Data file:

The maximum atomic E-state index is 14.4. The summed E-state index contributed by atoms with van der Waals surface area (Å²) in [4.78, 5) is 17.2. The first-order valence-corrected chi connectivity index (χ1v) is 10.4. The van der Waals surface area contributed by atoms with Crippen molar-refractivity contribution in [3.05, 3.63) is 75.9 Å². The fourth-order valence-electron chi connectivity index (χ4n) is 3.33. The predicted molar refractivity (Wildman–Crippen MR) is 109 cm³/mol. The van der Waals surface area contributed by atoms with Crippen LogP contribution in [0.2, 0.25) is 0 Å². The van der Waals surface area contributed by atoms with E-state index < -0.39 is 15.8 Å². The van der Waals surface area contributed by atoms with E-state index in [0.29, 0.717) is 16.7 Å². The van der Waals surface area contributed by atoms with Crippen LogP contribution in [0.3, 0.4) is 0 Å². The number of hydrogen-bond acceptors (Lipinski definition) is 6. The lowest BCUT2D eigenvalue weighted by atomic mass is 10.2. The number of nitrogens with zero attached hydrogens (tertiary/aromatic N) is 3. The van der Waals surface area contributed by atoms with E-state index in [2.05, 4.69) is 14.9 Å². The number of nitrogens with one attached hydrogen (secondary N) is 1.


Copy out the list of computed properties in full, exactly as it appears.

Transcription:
The maximum atomic E-state index is 14.4. The summed E-state index contributed by atoms with van der Waals surface area (Å²) in [4.78, 5) is 17.2. The first-order valence-corrected chi connectivity index (χ1v) is 10.4. The van der Waals surface area contributed by atoms with Crippen molar-refractivity contribution in [3.05, 3.63) is 75.9 Å². The fourth-order valence-electron chi connectivity index (χ4n) is 3.33. The predicted molar refractivity (Wildman–Crippen MR) is 109 cm³/mol. The van der Waals surface area contributed by atoms with Crippen LogP contribution in [0.2, 0.25) is 0 Å². The van der Waals surface area contributed by atoms with E-state index < -0.39 is 15.8 Å². The van der Waals surface area contributed by atoms with E-state index in [0.29, 0.717) is 16.7 Å². The van der Waals surface area contributed by atoms with Crippen LogP contribution in [0.3, 0.4) is 0 Å². The number of hydrogen-bond acceptors (Lipinski definition) is 6. The lowest BCUT2D eigenvalue weighted by atomic mass is 10.2. The number of nitrogens with zero attached hydrogens (tertiary/aromatic N) is 3. The van der Waals surface area contributed by atoms with E-state index in [2.05, 4.69) is 14.9 Å². The number of nitrogens with one attached hydrogen (secondary N) is 1.